There came the splash of water and the rub of heels as Mrs Barber stepped into the tub. After that there was a silence, broken only by the occasional echoey plink of drips from the tap....
Frances had been picturing her lodgers in purely mercenary terms - as something like two great waddling shillings. But this, she thought, was what it really meant to have paying guests: this odd, unintimate proximity, this rather peeled-back moment, where the only thing between herself and a naked Mrs Barber was a few feet of kitchen and a thin scullery door. An image sprang into her head: that round flesh, crimsoning in the heat.
It is 1922, and London is tense. Ex-servicemen are disillusioned, the out-of-work and the hungry are demanding change. And in South London, in a genteel Camberwell villa, a large silent house now bereft of brothers, husband, and even servants, life is about to be transformed, as impoverished widow Mrs Wray and her spinster daughter, Frances, are obliged to take in lodgers.
For with the arrival of Lilian and Leonard Barber, a modern young couple of the 'clerk class', the routines of the house will be shaken up in unexpected ways. And as passions mount and frustration gathers, no one can foresee just how far-reaching, and how devastating, the disturbances will be.
This is vintage Sarah Waters: beautifully described with excruciating tension, real tenderness, believable characters, and surprises. It is above all a wonderful, compelling story.
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Customer ReviewsMost Helpful
By Karen on 04-09-14
Set in post world war one, Frances a one time radical suffragette now finds her life consumed by the drudgery of housework and family duty. Since the death of her brother and father, she is the main support for her mother, and their downward economic fortunes are her burden. To obtain an income, they let out part of their home to 'paying guests' and soon begins an unconventional love story. However within a short space of time a mixture of 'chaos, bad luck and blunder' results in some devastating consequences. What will happen? How will the characters endure and survive? How will things resolve?
Waters is an extremely good writer, particularly skilled at evoking a powerful sense of history. Usual Waters themes, of class, women's rights, and the stifling nature of 'social roles' for women and men, all appear in this book, and are powerfully portrayed. However, for me, although very well written, this book was overlong, and I found it repetitive. As circumstances for the characters spiralled from bad to worse it became stressful rather than gripping or enjoyable to read. By the time of the denouement I had really begun to dislike the characters to the extent that I didn’t totally care what had happened to them. This might be one book where an abridged version would have been better! I so wanted to like this book, but I can only say that I am relieved that it is over..............
30 of 31 people found this review helpful
By Kirstine on 28-09-14
A book full of surprises
The early chapters reminded me of Anita Brookner’s novels focussing on women of slender means living dreary, sheltered lives. The death of her father has left Frances and her mother short of money and reluctantly they have taken in a couple, Lillian and Leonard Barber, as paying guests. Set just after the First World War the author captures the sombre mood of the time and the nuances of class differences between the hosts and their paying guests. There are hints that Frances is not just the weary drudge of the early chapters but underneath is a woman of spirit who fought for woman’s rights.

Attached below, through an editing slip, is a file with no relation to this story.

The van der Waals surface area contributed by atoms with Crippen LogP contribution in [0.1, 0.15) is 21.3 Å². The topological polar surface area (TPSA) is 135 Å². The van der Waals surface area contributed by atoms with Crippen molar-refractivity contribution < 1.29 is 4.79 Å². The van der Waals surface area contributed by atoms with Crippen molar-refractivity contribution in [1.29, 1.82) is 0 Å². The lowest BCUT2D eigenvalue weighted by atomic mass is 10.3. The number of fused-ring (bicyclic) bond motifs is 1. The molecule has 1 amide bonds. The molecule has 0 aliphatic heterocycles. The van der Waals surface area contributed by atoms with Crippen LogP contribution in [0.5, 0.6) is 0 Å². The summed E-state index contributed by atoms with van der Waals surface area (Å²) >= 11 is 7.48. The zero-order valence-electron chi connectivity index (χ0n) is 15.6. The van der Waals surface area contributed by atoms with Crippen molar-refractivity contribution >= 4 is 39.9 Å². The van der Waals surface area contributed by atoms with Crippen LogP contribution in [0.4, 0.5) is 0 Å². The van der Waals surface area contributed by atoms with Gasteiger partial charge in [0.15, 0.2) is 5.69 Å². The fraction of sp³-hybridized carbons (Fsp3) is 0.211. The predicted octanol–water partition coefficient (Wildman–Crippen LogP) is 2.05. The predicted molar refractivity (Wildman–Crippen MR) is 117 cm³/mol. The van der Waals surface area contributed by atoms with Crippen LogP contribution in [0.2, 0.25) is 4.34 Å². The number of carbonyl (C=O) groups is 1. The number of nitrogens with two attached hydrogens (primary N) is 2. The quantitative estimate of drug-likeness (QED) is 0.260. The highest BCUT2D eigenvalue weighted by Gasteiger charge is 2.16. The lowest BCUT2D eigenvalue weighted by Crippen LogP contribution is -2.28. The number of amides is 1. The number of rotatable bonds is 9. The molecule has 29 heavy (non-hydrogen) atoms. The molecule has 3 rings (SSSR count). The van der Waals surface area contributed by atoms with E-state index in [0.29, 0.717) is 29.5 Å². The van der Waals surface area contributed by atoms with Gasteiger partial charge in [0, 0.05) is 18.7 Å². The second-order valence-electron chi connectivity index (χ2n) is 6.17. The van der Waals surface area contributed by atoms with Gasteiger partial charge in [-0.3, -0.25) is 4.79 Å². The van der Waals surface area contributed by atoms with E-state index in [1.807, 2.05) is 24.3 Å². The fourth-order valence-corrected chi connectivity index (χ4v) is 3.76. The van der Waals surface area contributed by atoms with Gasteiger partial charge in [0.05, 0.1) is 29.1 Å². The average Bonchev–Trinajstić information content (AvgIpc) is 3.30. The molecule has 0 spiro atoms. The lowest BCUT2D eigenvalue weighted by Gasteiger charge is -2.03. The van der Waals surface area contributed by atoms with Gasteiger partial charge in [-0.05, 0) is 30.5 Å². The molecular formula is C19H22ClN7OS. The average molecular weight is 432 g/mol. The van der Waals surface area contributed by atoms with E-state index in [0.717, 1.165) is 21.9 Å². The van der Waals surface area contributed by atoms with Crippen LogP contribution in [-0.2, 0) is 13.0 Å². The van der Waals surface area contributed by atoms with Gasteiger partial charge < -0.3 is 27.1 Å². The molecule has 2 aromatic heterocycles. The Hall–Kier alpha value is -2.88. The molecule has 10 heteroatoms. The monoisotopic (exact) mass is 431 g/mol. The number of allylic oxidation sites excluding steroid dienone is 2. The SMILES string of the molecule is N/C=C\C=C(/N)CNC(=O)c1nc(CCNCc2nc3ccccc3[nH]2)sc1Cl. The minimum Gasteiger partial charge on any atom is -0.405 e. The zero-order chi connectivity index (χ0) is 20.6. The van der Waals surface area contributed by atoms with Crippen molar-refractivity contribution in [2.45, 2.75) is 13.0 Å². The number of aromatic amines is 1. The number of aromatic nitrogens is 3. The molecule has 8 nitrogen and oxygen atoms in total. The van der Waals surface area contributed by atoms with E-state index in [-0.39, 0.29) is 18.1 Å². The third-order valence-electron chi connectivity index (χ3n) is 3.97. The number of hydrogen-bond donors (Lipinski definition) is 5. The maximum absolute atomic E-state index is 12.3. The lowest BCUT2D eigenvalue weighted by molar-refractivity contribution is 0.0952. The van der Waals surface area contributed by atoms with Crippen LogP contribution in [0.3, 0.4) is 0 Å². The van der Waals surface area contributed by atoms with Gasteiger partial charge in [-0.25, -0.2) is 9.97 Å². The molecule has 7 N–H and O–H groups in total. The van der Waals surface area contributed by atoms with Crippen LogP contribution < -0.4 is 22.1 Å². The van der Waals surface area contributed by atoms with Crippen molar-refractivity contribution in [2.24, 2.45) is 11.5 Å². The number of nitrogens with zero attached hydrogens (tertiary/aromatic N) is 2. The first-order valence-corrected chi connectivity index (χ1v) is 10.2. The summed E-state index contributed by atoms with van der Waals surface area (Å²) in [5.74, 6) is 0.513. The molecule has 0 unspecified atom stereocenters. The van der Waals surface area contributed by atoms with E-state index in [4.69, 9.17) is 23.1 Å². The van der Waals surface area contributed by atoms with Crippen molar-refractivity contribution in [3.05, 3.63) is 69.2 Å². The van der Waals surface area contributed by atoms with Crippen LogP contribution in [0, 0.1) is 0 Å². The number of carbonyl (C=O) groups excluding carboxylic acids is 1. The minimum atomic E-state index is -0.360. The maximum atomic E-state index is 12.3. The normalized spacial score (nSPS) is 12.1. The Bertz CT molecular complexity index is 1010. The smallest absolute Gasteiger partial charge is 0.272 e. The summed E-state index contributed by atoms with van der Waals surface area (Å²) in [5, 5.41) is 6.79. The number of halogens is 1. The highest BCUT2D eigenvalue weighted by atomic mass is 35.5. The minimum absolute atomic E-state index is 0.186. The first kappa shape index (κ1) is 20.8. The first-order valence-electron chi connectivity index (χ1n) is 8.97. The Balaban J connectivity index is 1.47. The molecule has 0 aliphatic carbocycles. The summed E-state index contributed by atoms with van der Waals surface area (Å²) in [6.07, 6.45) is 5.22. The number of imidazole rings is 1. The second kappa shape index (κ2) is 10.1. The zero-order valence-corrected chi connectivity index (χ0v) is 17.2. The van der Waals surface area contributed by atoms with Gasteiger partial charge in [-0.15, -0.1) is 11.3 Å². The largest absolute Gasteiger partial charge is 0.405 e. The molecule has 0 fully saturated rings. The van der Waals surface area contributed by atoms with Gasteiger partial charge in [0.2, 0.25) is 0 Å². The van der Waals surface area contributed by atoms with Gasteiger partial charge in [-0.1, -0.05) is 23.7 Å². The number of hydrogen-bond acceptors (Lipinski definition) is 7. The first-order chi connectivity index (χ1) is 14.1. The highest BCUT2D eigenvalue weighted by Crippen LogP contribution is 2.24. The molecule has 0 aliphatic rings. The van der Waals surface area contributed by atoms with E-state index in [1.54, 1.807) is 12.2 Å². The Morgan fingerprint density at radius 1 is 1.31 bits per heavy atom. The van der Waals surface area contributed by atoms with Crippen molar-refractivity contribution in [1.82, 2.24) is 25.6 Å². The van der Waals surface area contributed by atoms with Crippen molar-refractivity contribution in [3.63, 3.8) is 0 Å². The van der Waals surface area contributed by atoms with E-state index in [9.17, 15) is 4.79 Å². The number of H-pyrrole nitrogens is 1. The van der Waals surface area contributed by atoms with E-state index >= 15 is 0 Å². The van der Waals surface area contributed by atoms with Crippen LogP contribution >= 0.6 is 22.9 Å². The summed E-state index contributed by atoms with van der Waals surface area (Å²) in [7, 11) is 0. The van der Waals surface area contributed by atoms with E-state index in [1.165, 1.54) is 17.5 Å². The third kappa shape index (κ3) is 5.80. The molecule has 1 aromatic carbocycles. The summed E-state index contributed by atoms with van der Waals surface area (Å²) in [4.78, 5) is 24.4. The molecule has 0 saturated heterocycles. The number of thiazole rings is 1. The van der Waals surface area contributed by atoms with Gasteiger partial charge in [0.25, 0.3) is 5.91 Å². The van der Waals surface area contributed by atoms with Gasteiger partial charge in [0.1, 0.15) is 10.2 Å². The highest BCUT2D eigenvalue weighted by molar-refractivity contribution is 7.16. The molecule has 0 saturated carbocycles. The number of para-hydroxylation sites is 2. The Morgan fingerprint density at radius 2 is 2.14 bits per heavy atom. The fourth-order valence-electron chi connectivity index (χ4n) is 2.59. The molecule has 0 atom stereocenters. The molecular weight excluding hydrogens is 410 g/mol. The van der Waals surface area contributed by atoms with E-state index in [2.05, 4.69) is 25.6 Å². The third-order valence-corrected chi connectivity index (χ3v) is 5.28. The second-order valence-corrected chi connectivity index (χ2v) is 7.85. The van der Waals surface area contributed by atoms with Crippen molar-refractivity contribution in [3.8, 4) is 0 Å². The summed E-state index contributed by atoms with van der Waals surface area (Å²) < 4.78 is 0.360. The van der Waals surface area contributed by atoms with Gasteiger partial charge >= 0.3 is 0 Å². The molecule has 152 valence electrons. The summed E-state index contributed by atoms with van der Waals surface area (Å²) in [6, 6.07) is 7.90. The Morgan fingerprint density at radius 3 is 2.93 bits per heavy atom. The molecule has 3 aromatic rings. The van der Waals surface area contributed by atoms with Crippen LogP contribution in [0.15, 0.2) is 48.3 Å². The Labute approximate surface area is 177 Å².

Lulled into thinking that this will be a book of domestic and social minutia the narrative erupts into seething passions of stolen kisses and much more. As the author of Tipping the Velvet I shouldn’t have been surprised that the passions were among women. The vicissitudes of illicit love affairs and society’s unfair prejudices against unconventional love dominate the middle section of the book and are the backdrop to the surprising series of events that catapults the book into a crime novel culminating in a tense courtroom drama.
I found this an enthralling novel, well-written and full of surprises that gathers pace such that I couldn’t stop listening as the outcome is far from obvious. My only criticism is that it’s not necessary to portray male characters are caricatures of boorishness and insensitivity to idealize love among women.
Juliet Stevenson is a superb narrator and one of the reasons I chose this book.
29 of 31 people found this review helpful
Customer ReviewsMost Helpful
By Steve on 24-11-14
To be a fly on the wall in 1922
If you could sum up The Paying Guests in three words, what would they be?
moving, thrilling, suspensful
What was one of the most memorable moments of The Paying Guests?
So Many, the ashtray, the verdict
Have you listened to any of Juliet Stevenson’s other performances before? How does this one compare?
Started off OK, but the more i listened, i thought Juliet really brought the characters to life.
Was there a moment in the book that particularly moved you?
The desparation of francies and Lillan to be happy
Any additional comments?
Started of a bit slow, But gradually it pulls you in. Sarah waters is just a great story teller.
Started to re listen again.
2 of 2 people found this review helpful
By Ms WS Rall on 30-10-14
What made the experience of listening to The Paying Guests the most enjoyable?
Engaging, well written and wonderful characters.
Who was your favorite character and why?
Francis, she is a complex and interesting. Not predictable.
What about Juliet Stevenson’s performance did you like?
Her energy and different characters.
If you could take any character from The Paying Guests out to dinner, who would it be and why?
Any additional comments?
1 of 1 people found this review helpful